## Vertical alignment of elements in a div

Best: Either use a table or flexbox with display:flex; align-items:center; on the container.

More can be found here: http://jsfiddle.net/techsin/FAwku/1/

## How can you expand a div to take the remaining width?

There are multiple ways: You can do it with Tables (okay, that’s not actually a div, but you could do it with div’s by setting the containers property to table-cell and the inner property to table-row or something like that), you could do it with margins, with overflow or with flex box.

## JSfiddle of the Code

https://jsfiddle.net/2ahnru0c/

## Get Certificate from Letsencrypt

sudo apt-get -y install git bc
sudo git clone https://github.com/letsencrypt/letsencrypt /opt/letsencrypt
./letsencrypt-auto certonly --standalone --email yourmail@gmail.com -d www.example.com



## Strong Diffie-Hellman

sudo openssl dhparam -out /etc/ssl/certs/dhparam.pem 2048

## Link to SSL Certificate / Key

cd /etc/nginx
mkdir ssl
cd ssl
ln -s /etc/letsencrypt/live/www.example.com/privkey.pem nginx.key
ln -s /etc/letsencrypt/live/www.example.com/fullchain.pem taskbaSe.crt

## Use the following in your nginx conf

server {
listen 80;
return 301 https://$host$request_uri;
}

server {
listen 443 ssl;
client_max_body_size 20M;
server_name www.example.com;
ssl_certificate /etc/nginx/ssl/nginx.crt;
ssl_certificate_key /etc/nginx/ssl/nginx.key;

ssl_protocols TLSv1 TLSv1.1 TLSv1.2;
ssl_prefer_server_ciphers on;
ssl_dhparam /etc/ssl/certs/dhparam.pem;
ssl_ciphers 'ECDHE-RSA-AES128-GCM-SHA256:ECDHE-ECDSA-AES128-GCM-SHA256:ECDHE-RSA-AES256-GCM-SHA384:ECDHE-ECDSA-AES256-GCM-SHA384:DHE-RSA-AES128-GCM-SHA256:DHE-DSS-AES128-GCM-SHA256:kEDH+AESGCM:ECDHE-RSA-AES128-SHA256:ECDHE-ECDSA-AES128-SHA256:ECDHE-RSA-AES128-SHA:ECDHE-ECDSA-AES128-SHA:ECDHE-RSA-AES256-SHA384:ECDHE-ECDSA-AES256-SHA384:ECDHE-RSA-AES256-SHA:ECDHE-ECDSA-AES256-SHA:DHE-RSA-AES128-SHA256:DHE-RSA-AES128-SHA:DHE-DSS-AES128-SHA256:DHE-RSA-AES256-SHA256:DHE-DSS-AES256-SHA:DHE-RSA-AES256-SHA:AES128-GCM-SHA256:AES256-GCM-SHA384:AES128-SHA256:AES256-SHA256:AES128-SHA:AES256-SHA:AES:CAMELLIA:DES-CBC3-SHA:!aNULL:!eNULL:!EXPORT:!DES:!RC4:!MD5:!PSK:!aECDH:!EDH-DSS-DES-CBC3-SHA:!EDH-RSA-DES-CBC3-SHA:!KRB5-DES-CBC3-SHA';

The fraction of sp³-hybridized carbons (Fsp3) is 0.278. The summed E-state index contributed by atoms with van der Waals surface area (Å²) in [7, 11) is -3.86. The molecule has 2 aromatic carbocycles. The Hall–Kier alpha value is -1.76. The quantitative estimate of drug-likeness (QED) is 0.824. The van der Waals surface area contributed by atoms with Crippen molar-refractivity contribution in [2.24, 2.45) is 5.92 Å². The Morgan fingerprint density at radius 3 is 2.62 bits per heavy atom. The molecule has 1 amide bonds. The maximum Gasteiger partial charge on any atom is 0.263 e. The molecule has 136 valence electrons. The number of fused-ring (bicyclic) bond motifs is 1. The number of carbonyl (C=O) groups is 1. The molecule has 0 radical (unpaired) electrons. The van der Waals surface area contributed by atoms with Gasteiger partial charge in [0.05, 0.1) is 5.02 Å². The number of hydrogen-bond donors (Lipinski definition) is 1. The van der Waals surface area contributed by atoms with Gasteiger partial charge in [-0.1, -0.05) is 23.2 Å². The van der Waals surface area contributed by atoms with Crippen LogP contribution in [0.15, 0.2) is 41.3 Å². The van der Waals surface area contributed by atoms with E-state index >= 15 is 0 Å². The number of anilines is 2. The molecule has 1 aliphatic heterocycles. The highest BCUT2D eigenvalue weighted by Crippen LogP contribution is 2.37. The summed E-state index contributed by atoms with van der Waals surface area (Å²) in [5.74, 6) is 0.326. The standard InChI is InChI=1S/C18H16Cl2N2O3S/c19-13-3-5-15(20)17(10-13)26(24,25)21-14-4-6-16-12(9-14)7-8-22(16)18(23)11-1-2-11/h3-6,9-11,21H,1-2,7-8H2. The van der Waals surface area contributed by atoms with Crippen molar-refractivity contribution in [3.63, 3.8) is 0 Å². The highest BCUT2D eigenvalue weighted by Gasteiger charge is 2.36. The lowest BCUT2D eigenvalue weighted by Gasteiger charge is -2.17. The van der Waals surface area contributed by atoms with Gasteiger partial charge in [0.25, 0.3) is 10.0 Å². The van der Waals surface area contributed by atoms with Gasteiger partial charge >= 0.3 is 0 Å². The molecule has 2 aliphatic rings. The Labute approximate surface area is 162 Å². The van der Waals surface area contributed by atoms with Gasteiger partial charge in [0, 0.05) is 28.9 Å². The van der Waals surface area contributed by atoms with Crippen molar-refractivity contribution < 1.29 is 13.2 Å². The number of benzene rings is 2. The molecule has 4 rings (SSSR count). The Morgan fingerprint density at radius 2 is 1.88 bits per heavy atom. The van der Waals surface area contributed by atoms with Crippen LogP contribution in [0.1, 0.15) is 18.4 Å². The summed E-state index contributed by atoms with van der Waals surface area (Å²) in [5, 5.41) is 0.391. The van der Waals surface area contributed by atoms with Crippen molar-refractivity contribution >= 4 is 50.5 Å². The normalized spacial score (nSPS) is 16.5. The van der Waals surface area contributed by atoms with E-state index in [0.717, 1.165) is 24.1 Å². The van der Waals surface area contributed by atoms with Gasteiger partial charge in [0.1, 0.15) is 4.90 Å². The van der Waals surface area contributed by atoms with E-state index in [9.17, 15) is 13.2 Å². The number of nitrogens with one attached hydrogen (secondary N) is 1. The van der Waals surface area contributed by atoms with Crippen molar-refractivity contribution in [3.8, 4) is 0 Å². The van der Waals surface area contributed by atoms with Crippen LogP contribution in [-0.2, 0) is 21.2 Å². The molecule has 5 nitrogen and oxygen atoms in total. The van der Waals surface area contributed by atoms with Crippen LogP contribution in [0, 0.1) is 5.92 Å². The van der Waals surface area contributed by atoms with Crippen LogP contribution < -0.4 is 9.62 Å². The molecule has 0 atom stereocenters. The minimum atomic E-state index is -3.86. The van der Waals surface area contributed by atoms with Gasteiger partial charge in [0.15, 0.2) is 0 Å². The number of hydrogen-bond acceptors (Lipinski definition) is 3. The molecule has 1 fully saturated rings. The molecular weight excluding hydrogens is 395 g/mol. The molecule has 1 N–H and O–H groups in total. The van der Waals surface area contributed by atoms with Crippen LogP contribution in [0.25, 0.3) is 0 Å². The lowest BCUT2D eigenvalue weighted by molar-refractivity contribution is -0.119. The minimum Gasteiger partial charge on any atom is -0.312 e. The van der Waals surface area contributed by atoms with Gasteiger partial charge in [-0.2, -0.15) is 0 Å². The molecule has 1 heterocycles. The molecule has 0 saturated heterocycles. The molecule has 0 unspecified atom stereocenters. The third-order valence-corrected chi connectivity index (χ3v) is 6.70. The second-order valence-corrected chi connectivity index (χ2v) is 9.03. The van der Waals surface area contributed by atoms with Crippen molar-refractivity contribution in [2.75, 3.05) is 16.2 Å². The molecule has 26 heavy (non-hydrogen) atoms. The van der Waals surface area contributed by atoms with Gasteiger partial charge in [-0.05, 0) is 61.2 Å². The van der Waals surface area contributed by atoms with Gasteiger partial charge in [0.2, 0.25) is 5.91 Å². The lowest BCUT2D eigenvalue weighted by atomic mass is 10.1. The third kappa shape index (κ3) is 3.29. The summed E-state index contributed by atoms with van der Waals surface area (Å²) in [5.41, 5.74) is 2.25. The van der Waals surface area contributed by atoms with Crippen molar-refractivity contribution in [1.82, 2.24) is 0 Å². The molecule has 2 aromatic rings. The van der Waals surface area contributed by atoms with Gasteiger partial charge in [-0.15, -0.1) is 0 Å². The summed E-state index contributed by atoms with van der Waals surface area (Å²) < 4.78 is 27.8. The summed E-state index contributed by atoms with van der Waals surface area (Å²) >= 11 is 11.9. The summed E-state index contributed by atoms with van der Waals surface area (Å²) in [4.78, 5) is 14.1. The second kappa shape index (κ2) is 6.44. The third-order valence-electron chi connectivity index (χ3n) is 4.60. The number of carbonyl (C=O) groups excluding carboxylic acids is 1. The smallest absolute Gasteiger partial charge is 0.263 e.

ssl_session_timeout 1d;
ssl_session_cache shared:SSL:50m;
ssl_stapling on;
ssl_stapling_verify on;
}

## Chrome Plugin to Block Game of Thrones Spoilers on 9gag

It seems to become quite popular, to post spoilers the day after an episode of some TV show has aired… I don’t know why this is, but it started to get on my nerves. Fortunately, writing a Plugin for Chrome turned out to be rather easy! In a matter of 3 hours, I had a Game of Thrones Spoiler Blocker up and running.

You can find the plugin at https://chrome.google.com/webstore/detail/9gag-got-spoiler-blocker/jagofmnlfelcophmdongolafmkjcldml and the code at https://github.com/bersling/9gagGoTSpoilerBlocker. Hope it helps some of you, either the code to get started with your own Chrome Plugin or the actual plugin to block some spoilers on 9gag…

## You probably don’t need Java StringBuilder – Use a templating engine instead